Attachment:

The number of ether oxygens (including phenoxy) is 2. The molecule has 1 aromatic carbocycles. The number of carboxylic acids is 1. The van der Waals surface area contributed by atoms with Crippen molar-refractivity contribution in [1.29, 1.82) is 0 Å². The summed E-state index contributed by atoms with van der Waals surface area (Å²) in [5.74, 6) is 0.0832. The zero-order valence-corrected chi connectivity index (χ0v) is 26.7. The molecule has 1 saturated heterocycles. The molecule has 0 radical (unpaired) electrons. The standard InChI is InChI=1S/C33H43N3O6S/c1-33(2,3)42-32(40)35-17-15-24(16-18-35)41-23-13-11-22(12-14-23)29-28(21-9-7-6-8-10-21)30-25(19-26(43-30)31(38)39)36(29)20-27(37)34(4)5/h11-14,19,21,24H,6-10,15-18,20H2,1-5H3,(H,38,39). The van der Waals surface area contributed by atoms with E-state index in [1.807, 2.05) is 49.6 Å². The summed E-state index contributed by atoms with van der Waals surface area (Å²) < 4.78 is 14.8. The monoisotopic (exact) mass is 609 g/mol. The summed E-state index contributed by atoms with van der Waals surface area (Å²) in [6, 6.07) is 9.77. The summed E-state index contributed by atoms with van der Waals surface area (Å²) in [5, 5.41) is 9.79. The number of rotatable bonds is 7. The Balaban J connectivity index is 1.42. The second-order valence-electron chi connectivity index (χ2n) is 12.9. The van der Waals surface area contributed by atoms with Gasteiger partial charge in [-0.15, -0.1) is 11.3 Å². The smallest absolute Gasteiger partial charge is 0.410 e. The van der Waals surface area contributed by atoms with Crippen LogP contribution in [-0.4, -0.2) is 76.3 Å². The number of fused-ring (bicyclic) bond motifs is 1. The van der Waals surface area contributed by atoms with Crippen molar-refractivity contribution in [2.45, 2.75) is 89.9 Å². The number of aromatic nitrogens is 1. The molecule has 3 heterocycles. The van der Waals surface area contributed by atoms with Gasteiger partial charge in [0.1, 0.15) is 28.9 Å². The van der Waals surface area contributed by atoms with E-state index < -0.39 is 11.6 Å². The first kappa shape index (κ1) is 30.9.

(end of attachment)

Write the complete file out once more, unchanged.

The number of ether oxygens (including phenoxy) is 2. The molecule has 1 aromatic carbocycles. The number of carboxylic acids is 1. The van der Waals surface area contributed by atoms with Crippen molar-refractivity contribution in [1.29, 1.82) is 0 Å². The summed E-state index contributed by atoms with van der Waals surface area (Å²) in [5.74, 6) is 0.0832. The zero-order valence-corrected chi connectivity index (χ0v) is 26.7. The molecule has 1 saturated heterocycles. The molecule has 0 radical (unpaired) electrons. The standard InChI is InChI=1S/C33H43N3O6S/c1-33(2,3)42-32(40)35-17-15-24(16-18-35)41-23-13-11-22(12-14-23)29-28(21-9-7-6-8-10-21)30-25(19-26(43-30)31(38)39)36(29)20-27(37)34(4)5/h11-14,19,21,24H,6-10,15-18,20H2,1-5H3,(H,38,39). The van der Waals surface area contributed by atoms with E-state index in [1.807, 2.05) is 49.6 Å². The summed E-state index contributed by atoms with van der Waals surface area (Å²) < 4.78 is 14.8. The monoisotopic (exact) mass is 609 g/mol. The summed E-state index contributed by atoms with van der Waals surface area (Å²) in [6, 6.07) is 9.77. The summed E-state index contributed by atoms with van der Waals surface area (Å²) in [5, 5.41) is 9.79. The number of rotatable bonds is 7. The Balaban J connectivity index is 1.42. The second-order valence-electron chi connectivity index (χ2n) is 12.9. The van der Waals surface area contributed by atoms with Gasteiger partial charge in [-0.15, -0.1) is 11.3 Å². The smallest absolute Gasteiger partial charge is 0.410 e. The van der Waals surface area contributed by atoms with Crippen LogP contribution in [-0.4, -0.2) is 76.3 Å². The number of fused-ring (bicyclic) bond motifs is 1. The van der Waals surface area contributed by atoms with Crippen molar-refractivity contribution in [2.45, 2.75) is 89.9 Å². The number of aromatic nitrogens is 1. The molecule has 3 heterocycles. The van der Waals surface area contributed by atoms with Gasteiger partial charge in [0.1, 0.15) is 28.9 Å². The van der Waals surface area contributed by atoms with E-state index < -0.39 is 11.6 Å². The first kappa shape index (κ1) is 30.9.